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KUALA LUMPUR, Malaysia — Malaysia's top court on Monday upheld a government ban forbidding non-Muslims from using "Allah" to refer to God, rejecting an appeal by the Roman Catholic Church that argued that the ban failed to consider the rights of minorities in the mostly Muslim nation.
The Federal Court ruled in a 4-3 decision that the church's newspaper has no grounds to appeal a lower court decision last year that kept it from using "Allah" in its Malay-language weekly publication.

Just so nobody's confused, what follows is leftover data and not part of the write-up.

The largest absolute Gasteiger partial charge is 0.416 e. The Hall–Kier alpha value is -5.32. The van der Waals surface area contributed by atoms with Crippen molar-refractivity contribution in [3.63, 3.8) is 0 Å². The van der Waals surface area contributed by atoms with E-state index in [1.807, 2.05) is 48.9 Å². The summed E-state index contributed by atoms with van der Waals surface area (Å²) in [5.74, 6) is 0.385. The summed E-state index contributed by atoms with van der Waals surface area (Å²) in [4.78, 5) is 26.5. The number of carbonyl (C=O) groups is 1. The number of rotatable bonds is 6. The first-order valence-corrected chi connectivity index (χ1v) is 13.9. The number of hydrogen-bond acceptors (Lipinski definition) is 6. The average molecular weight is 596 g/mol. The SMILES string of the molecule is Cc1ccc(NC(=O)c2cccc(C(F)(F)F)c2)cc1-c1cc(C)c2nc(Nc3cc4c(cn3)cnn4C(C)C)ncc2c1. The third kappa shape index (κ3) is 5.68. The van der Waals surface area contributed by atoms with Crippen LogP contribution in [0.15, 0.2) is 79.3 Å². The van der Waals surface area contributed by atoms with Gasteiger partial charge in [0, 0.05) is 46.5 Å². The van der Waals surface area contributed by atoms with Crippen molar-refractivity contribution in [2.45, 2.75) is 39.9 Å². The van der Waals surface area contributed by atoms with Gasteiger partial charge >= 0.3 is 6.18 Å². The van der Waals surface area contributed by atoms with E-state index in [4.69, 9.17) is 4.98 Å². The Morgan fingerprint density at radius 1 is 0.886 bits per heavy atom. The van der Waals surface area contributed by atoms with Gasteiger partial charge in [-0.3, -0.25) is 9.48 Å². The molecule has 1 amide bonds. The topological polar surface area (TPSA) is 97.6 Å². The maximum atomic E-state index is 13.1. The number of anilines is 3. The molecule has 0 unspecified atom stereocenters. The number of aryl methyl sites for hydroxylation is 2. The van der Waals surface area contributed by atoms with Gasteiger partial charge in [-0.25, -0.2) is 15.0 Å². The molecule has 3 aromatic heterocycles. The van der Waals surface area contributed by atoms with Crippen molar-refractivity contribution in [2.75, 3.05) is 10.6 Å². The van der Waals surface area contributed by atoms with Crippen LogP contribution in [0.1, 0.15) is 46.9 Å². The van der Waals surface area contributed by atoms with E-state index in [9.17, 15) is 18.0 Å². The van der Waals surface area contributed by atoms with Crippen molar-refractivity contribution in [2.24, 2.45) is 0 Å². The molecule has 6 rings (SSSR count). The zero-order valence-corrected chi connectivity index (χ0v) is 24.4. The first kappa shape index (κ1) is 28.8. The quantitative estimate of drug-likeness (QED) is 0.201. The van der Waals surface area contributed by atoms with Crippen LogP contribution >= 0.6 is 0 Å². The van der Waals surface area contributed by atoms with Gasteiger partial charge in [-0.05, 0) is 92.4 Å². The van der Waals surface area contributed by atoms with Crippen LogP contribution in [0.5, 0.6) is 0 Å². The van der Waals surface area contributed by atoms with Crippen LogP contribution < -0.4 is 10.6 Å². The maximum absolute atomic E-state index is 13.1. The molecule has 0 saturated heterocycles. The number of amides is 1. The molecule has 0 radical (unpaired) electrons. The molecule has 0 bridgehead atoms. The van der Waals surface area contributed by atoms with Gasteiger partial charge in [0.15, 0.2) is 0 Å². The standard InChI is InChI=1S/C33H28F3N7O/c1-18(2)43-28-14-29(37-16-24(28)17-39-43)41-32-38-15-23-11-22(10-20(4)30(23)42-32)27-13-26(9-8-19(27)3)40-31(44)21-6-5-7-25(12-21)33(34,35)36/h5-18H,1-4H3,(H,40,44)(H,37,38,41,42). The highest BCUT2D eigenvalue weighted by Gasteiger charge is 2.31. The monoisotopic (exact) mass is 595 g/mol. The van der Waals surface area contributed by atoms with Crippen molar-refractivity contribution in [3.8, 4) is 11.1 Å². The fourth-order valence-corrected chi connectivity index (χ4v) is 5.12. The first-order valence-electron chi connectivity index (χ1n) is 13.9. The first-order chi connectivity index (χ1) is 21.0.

Allah is the Arabic word for God and commonly used in the Malay language to refer to God.
The government says Allah should be reserved exclusively for Muslims — who make up nearly two-thirds of the country's 29 million people — because if other religions use it that could confuse Muslims and lead them to convert.
Christian representatives deny this, saying that Christians, many of whom live on Borneo island, have long used the word to refer to God in their Bibles and songs before authorities sought to enforce the ban in recent years.
"We are disappointed. The four judges who denied us the right to appeal did not touch on fundamental basic rights of minorities?," said Rev. Lawrence Andrew, editor of the Catholic newspaper, The Herald.